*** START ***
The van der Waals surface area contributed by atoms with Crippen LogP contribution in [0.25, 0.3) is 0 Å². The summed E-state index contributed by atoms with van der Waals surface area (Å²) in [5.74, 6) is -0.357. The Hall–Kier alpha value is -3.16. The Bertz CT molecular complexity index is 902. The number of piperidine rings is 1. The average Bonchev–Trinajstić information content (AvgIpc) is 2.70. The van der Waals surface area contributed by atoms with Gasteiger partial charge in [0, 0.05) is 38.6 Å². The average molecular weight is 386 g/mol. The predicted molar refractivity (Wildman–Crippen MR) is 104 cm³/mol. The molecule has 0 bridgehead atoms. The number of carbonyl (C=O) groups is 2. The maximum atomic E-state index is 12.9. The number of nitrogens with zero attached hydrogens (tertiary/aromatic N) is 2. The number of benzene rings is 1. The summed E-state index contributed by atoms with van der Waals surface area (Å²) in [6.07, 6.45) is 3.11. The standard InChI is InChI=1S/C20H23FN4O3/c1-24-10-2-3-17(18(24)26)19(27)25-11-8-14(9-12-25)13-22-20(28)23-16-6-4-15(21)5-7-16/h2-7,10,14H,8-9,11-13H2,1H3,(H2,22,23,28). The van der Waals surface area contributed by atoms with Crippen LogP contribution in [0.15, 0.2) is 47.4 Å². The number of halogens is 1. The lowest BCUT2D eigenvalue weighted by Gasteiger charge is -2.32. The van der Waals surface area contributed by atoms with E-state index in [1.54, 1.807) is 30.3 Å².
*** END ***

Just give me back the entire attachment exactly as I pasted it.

The van der Waals surface area contributed by atoms with Crippen LogP contribution in [0.25, 0.3) is 0 Å². The summed E-state index contributed by atoms with van der Waals surface area (Å²) in [5.74, 6) is -0.357. The Hall–Kier alpha value is -3.16. The Bertz CT molecular complexity index is 902. The number of piperidine rings is 1. The average Bonchev–Trinajstić information content (AvgIpc) is 2.70. The van der Waals surface area contributed by atoms with Gasteiger partial charge in [0, 0.05) is 38.6 Å². The average molecular weight is 386 g/mol. The predicted molar refractivity (Wildman–Crippen MR) is 104 cm³/mol. The molecule has 0 bridgehead atoms. The number of carbonyl (C=O) groups is 2. The maximum atomic E-state index is 12.9. The number of nitrogens with zero attached hydrogens (tertiary/aromatic N) is 2. The number of benzene rings is 1. The summed E-state index contributed by atoms with van der Waals surface area (Å²) in [6.07, 6.45) is 3.11. The standard InChI is InChI=1S/C20H23FN4O3/c1-24-10-2-3-17(18(24)26)19(27)25-11-8-14(9-12-25)13-22-20(28)23-16-6-4-15(21)5-7-16/h2-7,10,14H,8-9,11-13H2,1H3,(H2,22,23,28). The van der Waals surface area contributed by atoms with Crippen LogP contribution in [0.15, 0.2) is 47.4 Å². The number of halogens is 1. The lowest BCUT2D eigenvalue weighted by Gasteiger charge is -2.32. The van der Waals surface area contributed by atoms with E-state index in [1.54, 1.807) is 30.3 Å².